Coretta Scott King Book Award Winners 1970 to Present

coretta_scott_kingThe Coretta Scott King Awards are presented annually by the American Library Association to honor African-American authors and illustrators who create outstanding books for children and young adults. “… an excellent start on your quest for the best in African-American literature for children.”

csk winner seal
The CSK Book Awards seal and award names are owned by the American Library Association.

The award was established in 1969 to recognize authors. In 1979 it was expanded to include a separate award for illustrators. There are five categories of book awards; Author, Author Honor, Illustrator, Illustrator Honor, and the John Steptoe Award for New Talent.

These awards are given to commemorate the life and work of the late Dr. Martin Luther King, Jr., and to honor Mrs. Coretta Scott King for her continuing efforts in working for peace and civil rights issues. In 2015 The Coretta Scott King Awards became part of the Youth Media Awards. Here is a printable list of all the award winning books.

You may learn more, about this award, at the American Library Association’s website. Also check out our list of Top 100+ Recommended African-American Children’s Books, some are also CSK Award winning titles.

7 Coretta Scott King Award Winning and Honored Books for 2020

Click for a larger image of New Kid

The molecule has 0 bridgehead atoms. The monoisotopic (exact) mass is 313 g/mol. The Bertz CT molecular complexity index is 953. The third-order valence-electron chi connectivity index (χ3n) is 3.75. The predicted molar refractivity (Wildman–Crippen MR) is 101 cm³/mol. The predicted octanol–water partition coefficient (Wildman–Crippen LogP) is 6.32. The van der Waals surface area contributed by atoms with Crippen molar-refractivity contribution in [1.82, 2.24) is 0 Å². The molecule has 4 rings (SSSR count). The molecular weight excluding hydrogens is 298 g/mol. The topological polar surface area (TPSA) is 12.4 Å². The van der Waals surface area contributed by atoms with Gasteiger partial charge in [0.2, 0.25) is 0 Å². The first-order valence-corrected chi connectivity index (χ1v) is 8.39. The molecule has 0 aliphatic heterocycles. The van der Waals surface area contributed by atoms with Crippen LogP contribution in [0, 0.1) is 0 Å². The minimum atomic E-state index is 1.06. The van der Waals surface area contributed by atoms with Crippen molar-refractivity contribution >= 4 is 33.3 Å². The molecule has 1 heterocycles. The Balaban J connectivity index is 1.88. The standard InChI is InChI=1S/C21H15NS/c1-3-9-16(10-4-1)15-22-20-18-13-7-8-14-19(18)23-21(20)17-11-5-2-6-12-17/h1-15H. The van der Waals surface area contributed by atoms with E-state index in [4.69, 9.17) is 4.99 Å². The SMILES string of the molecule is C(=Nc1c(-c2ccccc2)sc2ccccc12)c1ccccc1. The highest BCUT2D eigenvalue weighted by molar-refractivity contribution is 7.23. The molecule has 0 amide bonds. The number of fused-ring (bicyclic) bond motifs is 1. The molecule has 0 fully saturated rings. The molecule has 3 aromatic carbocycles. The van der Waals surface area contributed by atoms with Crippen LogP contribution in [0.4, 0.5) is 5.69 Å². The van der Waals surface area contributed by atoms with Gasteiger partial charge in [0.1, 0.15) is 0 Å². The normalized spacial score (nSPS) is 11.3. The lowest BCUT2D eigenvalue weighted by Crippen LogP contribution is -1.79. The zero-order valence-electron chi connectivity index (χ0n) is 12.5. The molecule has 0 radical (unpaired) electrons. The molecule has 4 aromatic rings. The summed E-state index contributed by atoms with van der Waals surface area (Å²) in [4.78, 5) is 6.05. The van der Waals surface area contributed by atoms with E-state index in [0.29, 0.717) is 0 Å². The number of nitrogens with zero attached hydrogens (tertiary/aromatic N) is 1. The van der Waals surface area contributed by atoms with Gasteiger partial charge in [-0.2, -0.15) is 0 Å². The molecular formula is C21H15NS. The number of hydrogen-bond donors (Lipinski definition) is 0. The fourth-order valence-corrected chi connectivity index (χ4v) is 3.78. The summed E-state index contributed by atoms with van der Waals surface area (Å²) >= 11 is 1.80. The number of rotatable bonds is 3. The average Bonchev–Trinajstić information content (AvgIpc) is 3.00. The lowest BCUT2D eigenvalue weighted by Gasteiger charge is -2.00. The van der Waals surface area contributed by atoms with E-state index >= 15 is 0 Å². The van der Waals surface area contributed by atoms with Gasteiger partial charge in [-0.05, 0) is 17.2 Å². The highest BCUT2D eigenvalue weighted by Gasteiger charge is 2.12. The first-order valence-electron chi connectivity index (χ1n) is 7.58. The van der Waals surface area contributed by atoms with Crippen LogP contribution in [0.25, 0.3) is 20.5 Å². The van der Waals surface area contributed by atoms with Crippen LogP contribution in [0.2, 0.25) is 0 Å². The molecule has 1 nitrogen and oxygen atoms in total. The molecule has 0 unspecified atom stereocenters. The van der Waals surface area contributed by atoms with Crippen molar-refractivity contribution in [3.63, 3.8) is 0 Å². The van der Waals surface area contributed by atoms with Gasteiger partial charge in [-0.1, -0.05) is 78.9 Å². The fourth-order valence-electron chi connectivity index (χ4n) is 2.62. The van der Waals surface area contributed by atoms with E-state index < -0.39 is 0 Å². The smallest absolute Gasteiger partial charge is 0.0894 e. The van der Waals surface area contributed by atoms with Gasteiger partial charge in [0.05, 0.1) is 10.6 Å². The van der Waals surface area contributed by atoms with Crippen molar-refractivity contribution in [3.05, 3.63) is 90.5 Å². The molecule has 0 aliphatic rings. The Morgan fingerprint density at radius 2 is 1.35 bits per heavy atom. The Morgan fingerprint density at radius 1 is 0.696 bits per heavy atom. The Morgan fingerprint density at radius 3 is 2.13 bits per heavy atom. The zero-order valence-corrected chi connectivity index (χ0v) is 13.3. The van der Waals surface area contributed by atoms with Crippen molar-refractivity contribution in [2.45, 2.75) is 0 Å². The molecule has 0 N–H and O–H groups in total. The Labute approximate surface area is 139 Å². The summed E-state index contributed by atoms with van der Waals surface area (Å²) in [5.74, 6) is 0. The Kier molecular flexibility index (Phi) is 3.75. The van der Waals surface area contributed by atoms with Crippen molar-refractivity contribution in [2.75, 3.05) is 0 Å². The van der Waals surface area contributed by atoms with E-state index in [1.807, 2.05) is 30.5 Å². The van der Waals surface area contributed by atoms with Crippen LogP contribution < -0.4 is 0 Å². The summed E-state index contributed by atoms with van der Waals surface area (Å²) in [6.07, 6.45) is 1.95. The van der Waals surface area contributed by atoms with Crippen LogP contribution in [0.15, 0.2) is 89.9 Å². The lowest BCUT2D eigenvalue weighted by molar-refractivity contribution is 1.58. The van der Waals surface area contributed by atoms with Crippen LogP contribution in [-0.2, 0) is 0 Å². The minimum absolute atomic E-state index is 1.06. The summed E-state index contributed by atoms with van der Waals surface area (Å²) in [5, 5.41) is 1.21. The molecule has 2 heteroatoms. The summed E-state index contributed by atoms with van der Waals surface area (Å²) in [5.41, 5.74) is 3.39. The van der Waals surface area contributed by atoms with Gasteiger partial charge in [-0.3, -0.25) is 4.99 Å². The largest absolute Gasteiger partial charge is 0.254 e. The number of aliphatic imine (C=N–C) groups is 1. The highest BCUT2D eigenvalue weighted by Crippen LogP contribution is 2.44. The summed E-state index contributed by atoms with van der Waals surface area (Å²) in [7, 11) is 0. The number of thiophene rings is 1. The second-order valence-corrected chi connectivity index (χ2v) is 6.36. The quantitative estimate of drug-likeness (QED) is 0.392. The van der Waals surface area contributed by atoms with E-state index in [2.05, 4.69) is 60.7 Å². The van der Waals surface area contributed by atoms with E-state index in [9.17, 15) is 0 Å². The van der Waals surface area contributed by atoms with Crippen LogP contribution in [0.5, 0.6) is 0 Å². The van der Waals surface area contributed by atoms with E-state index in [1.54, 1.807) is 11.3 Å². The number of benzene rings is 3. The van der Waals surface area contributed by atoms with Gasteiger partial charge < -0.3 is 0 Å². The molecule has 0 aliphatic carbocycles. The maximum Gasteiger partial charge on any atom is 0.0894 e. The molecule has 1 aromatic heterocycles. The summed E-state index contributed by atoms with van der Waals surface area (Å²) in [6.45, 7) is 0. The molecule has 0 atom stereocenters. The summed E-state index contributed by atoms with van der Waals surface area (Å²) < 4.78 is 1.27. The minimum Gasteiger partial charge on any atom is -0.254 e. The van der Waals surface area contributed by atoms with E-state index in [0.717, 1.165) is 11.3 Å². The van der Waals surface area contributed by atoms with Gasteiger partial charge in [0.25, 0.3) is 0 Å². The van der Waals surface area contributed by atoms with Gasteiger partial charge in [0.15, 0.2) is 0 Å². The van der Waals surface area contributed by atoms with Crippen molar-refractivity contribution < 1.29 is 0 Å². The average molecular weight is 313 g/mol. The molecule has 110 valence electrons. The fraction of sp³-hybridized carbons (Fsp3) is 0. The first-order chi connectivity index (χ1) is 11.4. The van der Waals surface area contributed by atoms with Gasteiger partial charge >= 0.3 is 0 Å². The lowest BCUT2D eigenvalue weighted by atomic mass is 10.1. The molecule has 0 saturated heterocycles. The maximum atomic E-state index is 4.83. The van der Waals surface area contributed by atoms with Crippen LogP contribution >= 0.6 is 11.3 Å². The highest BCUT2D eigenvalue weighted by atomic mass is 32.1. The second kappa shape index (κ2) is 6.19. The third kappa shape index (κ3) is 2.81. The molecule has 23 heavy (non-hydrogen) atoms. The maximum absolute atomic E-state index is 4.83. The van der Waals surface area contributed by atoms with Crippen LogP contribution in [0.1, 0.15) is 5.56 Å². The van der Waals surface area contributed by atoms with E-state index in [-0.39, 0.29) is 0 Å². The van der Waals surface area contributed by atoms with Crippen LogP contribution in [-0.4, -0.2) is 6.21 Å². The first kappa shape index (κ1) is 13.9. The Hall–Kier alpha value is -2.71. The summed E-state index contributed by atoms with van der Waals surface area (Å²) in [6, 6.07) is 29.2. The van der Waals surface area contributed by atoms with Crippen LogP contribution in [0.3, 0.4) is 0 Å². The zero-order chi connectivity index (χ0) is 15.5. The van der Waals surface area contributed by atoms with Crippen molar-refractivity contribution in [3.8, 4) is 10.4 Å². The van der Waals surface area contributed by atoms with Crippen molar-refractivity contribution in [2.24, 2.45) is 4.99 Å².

New Kid
by Jerry Craft

Publication Date:
List Price: $21.99
Format: Hardcover, 256 pages
Classification: Children’s
ISBN13: 9780062691200
Imprint: HarperCollins
Publisher: HarperCollins
Parent Company: News Corporation
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Read a Description of New Kid

Book Description: 

Class Act, the follow up to New Kid will be published in October. AALBC will be the first to reveal Class Act’s, cover on February 7, 2020 at noon.

Perfect for fans of Raina Telgemeier and Gene Luen Yang, New Kid is a timely, honest graphic novel about starting over at a new school where diversity is low and the struggle to fit in is real, from award-winning author-illustrator Jerry Craft.

Seventh grader Jordan Banks loves nothing more than drawing cartoons about his life. But instead of sending him to the art school of his dreams, his parents enroll him in a prestigious private school known for its academics, where Jordan is one of the few kids of color in his entire grade.

As he makes the daily trip from his Washington Heights apartment to the upscale Riverdale Academy Day School, Jordan soon finds himself torn between two worlds—and not really fitting into either one. Can Jordan learn to navigate his new school culture while keeping his neighborhood friends and staying true to himself?